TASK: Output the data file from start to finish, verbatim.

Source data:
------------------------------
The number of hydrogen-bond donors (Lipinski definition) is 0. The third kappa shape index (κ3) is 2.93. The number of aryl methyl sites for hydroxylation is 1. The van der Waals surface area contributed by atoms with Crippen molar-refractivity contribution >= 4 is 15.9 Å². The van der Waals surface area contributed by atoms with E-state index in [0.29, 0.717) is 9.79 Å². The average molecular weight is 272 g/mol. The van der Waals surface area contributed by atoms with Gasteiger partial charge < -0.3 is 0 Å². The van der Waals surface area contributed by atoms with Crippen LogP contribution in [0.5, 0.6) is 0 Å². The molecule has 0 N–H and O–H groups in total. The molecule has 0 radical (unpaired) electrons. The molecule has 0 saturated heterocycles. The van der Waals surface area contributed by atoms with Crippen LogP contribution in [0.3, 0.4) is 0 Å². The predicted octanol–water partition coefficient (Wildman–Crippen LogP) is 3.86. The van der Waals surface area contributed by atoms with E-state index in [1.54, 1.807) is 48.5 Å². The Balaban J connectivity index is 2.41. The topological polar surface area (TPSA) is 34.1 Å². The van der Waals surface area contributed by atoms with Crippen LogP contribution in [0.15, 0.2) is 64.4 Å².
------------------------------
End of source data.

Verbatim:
The number of hydrogen-bond donors (Lipinski definition) is 0. The third kappa shape index (κ3) is 2.93. The number of aryl methyl sites for hydroxylation is 1. The van der Waals surface area contributed by atoms with Crippen molar-refractivity contribution >= 4 is 15.9 Å². The van der Waals surface area contributed by atoms with E-state index in [0.29, 0.717) is 9.79 Å². The average molecular weight is 272 g/mol. The van der Waals surface area contributed by atoms with Gasteiger partial charge < -0.3 is 0 Å². The van der Waals surface area contributed by atoms with Crippen LogP contribution in [0.5, 0.6) is 0 Å². The molecule has 0 N–H and O–H groups in total. The molecule has 0 radical (unpaired) electrons. The molecule has 0 saturated heterocycles. The van der Waals surface area contributed by atoms with Crippen LogP contribution in [0.3, 0.4) is 0 Å². The predicted octanol–water partition coefficient (Wildman–Crippen LogP) is 3.86. The van der Waals surface area contributed by atoms with E-state index in [1.54, 1.807) is 48.5 Å². The Balaban J connectivity index is 2.41. The topological polar surface area (TPSA) is 34.1 Å². The van der Waals surface area contributed by atoms with Crippen LogP contribution in [0.15, 0.2) is 64.4 Å².